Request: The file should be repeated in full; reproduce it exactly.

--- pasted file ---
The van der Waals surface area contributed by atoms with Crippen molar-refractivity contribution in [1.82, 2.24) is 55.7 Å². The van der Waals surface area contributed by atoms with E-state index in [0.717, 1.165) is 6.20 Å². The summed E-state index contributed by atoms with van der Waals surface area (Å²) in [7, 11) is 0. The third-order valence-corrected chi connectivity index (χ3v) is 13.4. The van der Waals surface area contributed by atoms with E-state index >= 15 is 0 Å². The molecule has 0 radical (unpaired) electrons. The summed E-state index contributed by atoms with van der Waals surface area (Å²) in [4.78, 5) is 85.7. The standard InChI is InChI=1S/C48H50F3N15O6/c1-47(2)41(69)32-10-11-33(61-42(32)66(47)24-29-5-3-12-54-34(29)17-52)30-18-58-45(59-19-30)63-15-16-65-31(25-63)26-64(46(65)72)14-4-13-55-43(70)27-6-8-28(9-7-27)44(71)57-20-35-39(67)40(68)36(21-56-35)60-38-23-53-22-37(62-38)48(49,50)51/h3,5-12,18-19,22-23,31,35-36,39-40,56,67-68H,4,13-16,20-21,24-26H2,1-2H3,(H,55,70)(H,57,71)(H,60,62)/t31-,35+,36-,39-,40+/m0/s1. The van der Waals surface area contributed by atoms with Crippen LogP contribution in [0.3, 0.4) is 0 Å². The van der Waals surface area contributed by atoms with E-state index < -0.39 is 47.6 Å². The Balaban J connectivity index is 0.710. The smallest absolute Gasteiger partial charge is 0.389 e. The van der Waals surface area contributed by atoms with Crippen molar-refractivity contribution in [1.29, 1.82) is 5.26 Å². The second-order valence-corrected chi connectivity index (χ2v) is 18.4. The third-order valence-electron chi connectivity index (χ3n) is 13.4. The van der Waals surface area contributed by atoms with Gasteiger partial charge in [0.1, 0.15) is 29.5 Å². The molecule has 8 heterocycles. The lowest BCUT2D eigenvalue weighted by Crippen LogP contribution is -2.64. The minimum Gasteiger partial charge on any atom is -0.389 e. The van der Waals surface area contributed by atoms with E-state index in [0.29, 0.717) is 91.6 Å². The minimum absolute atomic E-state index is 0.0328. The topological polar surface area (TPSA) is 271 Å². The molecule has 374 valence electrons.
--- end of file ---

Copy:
The van der Waals surface area contributed by atoms with Crippen molar-refractivity contribution in [1.82, 2.24) is 55.7 Å². The van der Waals surface area contributed by atoms with E-state index in [0.717, 1.165) is 6.20 Å². The summed E-state index contributed by atoms with van der Waals surface area (Å²) in [7, 11) is 0. The third-order valence-corrected chi connectivity index (χ3v) is 13.4. The van der Waals surface area contributed by atoms with E-state index >= 15 is 0 Å². The molecule has 0 radical (unpaired) electrons. The summed E-state index contributed by atoms with van der Waals surface area (Å²) in [4.78, 5) is 85.7. The standard InChI is InChI=1S/C48H50F3N15O6/c1-47(2)41(69)32-10-11-33(61-42(32)66(47)24-29-5-3-12-54-34(29)17-52)30-18-58-45(59-19-30)63-15-16-65-31(25-63)26-64(46(65)72)14-4-13-55-43(70)27-6-8-28(9-7-27)44(71)57-20-35-39(67)40(68)36(21-56-35)60-38-23-53-22-37(62-38)48(49,50)51/h3,5-12,18-19,22-23,31,35-36,39-40,56,67-68H,4,13-16,20-21,24-26H2,1-2H3,(H,55,70)(H,57,71)(H,60,62)/t31-,35+,36-,39-,40+/m0/s1. The van der Waals surface area contributed by atoms with Crippen LogP contribution in [0.3, 0.4) is 0 Å². The van der Waals surface area contributed by atoms with E-state index < -0.39 is 47.6 Å². The Balaban J connectivity index is 0.710. The smallest absolute Gasteiger partial charge is 0.389 e. The van der Waals surface area contributed by atoms with Crippen molar-refractivity contribution in [1.29, 1.82) is 5.26 Å². The second-order valence-corrected chi connectivity index (χ2v) is 18.4. The third-order valence-electron chi connectivity index (χ3n) is 13.4. The van der Waals surface area contributed by atoms with Gasteiger partial charge in [0.1, 0.15) is 29.5 Å². The molecule has 8 heterocycles. The lowest BCUT2D eigenvalue weighted by Crippen LogP contribution is -2.64. The minimum Gasteiger partial charge on any atom is -0.389 e. The van der Waals surface area contributed by atoms with E-state index in [0.29, 0.717) is 91.6 Å². The minimum absolute atomic E-state index is 0.0328. The topological polar surface area (TPSA) is 271 Å². The molecule has 374 valence electrons.